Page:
It was also possible to purchase a “cake pan for chocolate, excrement and goose water” and you could find frying pans in the women’s department.

Although Amazon has now sorted out most of the mistranslations, its market share in Sweden has not increased.

“Amazon’s market share has not changed much in the last two years. Their market share is between 1% and 2%, the same as before the launch of the Swedish website,” senior adviser Cosmin Dan from the market research firm Euromonitor told the Norwegian news outlet E24.

Shriveling Up in Denmark

Although rumors have persisted since 2018 that Amazon was headed to Denmark, the giant retailer still has no Danish website.

Nevertheless, Amazon accounted for just under 2% of Danish online shopping and was the second largest player in online shopping in Denmark in 2016. And this was what had many shaking in their boots. Because what would happen when Amazon steamrolled its way into Denmark?

Amazon has now dropped to 11th place among the biggest online retailers in Denmark with a market share of 0.8%.

Ralund attributes this in part to the fact that both Danish and foreign online retailers have prepared carefully since the first rumors of Amazon’s entry into the Danish market first appeared.

“Danes have so many other good options for shopping. And those platforms are generally nicer and more customer service-oriented,” he says.

In 2015, a video went viral. It sent global online retailer into shock. The video shows a young man in a Manhattan apartment who feels like eating waffles one evening. He has neither the ingredients nor the waffle iron to make this happen, so what does he do?

Of course, he logs onto where he can buy both the ingredients and the equipment. He places the order at 7:04 pm. The package is delivered 24 minutes later, and he is eating freshly baked waffles at 7:43 pm.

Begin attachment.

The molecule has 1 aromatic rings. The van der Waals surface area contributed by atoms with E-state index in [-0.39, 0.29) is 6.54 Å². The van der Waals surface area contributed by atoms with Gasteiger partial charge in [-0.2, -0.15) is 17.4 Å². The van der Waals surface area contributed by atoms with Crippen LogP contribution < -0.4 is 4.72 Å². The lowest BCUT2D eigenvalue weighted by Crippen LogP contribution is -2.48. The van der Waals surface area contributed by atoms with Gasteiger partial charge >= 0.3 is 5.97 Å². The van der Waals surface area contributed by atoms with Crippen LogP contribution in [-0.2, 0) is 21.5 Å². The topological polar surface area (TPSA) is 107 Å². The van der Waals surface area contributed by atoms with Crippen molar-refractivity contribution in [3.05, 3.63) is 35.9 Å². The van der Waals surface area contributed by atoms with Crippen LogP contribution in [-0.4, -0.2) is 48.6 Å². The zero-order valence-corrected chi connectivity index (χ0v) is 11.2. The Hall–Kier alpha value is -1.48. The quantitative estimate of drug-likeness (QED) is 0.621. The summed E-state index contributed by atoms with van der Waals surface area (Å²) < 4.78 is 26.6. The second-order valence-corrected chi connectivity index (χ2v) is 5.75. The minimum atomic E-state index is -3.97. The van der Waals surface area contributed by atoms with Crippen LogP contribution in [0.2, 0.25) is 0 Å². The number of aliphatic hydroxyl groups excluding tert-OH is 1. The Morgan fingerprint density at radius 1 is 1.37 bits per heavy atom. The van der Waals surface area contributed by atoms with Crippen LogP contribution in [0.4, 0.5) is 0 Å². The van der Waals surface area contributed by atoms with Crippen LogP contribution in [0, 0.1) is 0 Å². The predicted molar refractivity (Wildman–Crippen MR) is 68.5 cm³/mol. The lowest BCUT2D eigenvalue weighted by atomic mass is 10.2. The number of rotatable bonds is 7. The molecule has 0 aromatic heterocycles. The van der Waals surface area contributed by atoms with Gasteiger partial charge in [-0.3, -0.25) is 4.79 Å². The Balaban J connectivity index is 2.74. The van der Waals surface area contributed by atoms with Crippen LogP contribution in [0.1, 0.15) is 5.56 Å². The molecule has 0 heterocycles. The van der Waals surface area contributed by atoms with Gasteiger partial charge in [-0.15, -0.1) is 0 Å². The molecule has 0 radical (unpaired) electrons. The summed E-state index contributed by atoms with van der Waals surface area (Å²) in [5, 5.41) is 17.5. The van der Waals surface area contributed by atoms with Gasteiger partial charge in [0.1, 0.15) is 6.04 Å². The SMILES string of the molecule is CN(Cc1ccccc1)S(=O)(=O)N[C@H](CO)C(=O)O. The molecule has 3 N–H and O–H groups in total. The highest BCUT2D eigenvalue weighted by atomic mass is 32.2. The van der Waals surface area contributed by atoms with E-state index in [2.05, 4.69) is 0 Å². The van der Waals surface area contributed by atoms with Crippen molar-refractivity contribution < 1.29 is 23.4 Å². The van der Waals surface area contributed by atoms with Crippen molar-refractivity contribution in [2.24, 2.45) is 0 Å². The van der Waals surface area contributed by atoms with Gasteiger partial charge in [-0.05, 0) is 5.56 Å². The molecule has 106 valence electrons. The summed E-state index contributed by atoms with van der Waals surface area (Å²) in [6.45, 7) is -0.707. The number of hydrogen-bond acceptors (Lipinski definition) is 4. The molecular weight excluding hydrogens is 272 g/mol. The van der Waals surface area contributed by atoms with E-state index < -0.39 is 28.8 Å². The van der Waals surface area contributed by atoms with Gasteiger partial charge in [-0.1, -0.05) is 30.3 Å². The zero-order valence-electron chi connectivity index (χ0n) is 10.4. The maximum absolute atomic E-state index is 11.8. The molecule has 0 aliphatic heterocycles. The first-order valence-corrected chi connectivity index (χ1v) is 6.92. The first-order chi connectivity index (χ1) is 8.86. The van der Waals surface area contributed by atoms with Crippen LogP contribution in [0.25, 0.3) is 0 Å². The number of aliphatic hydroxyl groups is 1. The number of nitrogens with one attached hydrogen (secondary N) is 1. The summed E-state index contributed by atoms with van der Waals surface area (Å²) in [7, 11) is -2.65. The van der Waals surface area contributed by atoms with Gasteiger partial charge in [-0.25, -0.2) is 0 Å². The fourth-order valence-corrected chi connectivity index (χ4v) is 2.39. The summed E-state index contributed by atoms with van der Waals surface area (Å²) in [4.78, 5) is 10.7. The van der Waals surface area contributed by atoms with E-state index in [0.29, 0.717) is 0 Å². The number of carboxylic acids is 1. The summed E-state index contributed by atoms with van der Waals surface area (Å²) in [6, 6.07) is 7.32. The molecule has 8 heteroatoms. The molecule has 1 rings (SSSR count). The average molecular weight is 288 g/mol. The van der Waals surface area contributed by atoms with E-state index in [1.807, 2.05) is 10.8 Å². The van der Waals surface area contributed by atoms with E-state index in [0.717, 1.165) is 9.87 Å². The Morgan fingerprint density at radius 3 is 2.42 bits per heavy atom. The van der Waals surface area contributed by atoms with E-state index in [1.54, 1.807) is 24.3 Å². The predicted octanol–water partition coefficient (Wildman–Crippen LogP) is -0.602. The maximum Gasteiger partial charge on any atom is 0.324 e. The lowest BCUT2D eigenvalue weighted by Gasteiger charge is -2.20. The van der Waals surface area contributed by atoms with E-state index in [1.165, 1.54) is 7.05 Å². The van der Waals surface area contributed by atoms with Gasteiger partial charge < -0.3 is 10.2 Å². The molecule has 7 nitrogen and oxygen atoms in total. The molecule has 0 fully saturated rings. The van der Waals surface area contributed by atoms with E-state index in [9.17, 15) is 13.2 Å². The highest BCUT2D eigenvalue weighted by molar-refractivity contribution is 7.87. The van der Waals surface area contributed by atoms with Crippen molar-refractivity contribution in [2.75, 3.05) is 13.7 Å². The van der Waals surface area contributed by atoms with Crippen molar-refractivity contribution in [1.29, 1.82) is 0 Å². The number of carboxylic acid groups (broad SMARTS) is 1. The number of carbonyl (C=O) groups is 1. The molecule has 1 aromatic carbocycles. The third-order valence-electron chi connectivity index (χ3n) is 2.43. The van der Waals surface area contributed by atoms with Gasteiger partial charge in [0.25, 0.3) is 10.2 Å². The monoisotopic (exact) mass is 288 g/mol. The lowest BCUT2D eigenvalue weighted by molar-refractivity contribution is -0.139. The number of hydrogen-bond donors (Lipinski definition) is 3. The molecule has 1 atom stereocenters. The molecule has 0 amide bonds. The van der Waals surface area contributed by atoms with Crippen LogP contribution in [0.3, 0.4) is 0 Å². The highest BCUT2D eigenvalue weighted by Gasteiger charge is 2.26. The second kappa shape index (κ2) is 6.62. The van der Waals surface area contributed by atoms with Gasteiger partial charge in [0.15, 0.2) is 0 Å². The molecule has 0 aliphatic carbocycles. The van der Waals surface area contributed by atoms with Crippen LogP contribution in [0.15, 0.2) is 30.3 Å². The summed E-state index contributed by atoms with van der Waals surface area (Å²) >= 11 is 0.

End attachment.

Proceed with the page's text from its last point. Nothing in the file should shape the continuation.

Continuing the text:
At a time when the majority of online retailers took days, if not weeks, to deliver goods, a delivery time of 24 minutes was groundbreaking. And just like that, the bar was set for one of the most important competitive parameters in online shopping. And it was expensive.

Today, retailers such as and deliver groceries directly to Danish homes. And the bike courier service Wolt now delivers food, medicine and cigarettes right to your door in minutes. The national drug store chain Matas has also adopted a quick delivery model and delivers perfumes and creams directly to Danes on the same day they order.

“Danish retailers and online retailers really stepped up when everyone was talking about how Amazon would soon be coming to Denmark, so the advantages that Amazon had before are no longer there,” Ralun said. He also noted that other retailers have taken a more relaxed attitude toward Amazon. “We can see that in the U.S. now, Walmart and others are taking it pretty easy, and when Amazon comes up with something new, they just copy it. It’s taken the wind out of everything that Amazon comes up with.”

It Isn’t Over Yet for Amazon

The e-commerce director noted that when he meets with Danish retailers and online merchants, many no longer fear Amazon.

“I’ve always said that only a fool isn’t afraid of Amazon, and I still believe that. Amazon has the capital resources and the opportunities to do a lot, but the vast majority of people today have a relatively relaxed attitude about the possibility of Amazon entering the Danish market,” Ralund said, adding, “In any event, there isn’t anyone who still believes that Amazon will bulldoze the Danish market.”

Ralund does not expect that Amazon will enter the Danish market at full throttle.